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In 1252-3, communes Norwici were supposedly granted, by Henry III, (In year 37 of his reign) a Royal licence to crenellate Norwici (Norwich City Wall)

Although this document has been considered by some as a licence to crenellate it is rejected as a licence.


King writes "Dugdale, Mon., iv, 14; habuerunt licenciam communes Norwici includendi eandem villam cum fossis. The Chronicle quoted here dates this to 37 Hen. III (i.e. 1252-3) and also to A.D. 1209, but as we are also told told that this occured 60 years after an event in 1194, it is likely that the regnal year gives the correct reading, more or less." This is not a licence to crenellate, although a royal licence to enclose the town with a ditch has a similar quality (some ditches, possible originally of saxon date, may have already existed.)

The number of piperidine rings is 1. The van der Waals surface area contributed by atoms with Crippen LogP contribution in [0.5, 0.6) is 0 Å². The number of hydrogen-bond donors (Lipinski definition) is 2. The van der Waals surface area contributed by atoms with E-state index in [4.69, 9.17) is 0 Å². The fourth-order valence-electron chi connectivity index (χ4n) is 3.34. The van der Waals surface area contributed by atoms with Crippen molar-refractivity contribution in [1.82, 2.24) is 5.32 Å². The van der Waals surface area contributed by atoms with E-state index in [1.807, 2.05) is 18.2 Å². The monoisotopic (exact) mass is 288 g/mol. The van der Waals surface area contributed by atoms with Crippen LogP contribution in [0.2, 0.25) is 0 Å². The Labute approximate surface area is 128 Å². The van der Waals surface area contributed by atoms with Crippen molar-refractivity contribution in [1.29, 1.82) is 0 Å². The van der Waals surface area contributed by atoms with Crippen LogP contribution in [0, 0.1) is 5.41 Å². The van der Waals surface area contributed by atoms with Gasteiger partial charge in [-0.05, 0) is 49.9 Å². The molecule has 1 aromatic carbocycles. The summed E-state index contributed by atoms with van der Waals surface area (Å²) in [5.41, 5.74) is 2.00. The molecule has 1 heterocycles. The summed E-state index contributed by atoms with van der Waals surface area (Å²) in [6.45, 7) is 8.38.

Original source is;

(In fact, the original source given is usually a transcription/translation of what are precious medieval documents not readily availably. It should be noted that these transcription/translations often date to the nineteenth or early twentieth centuries and that unwitting bias of transcribers may affect the translation. Care should also be taken to avoid giving modern meaning to the medieval use of certain stock words and terms. Licentia is best translated as 'freedom to' not 'permission'.)

Significant later sources are;

More information about licences to crenellate can be found here.

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Record created by Philip Davis. This record last updated on Sunday, October 4, 2015.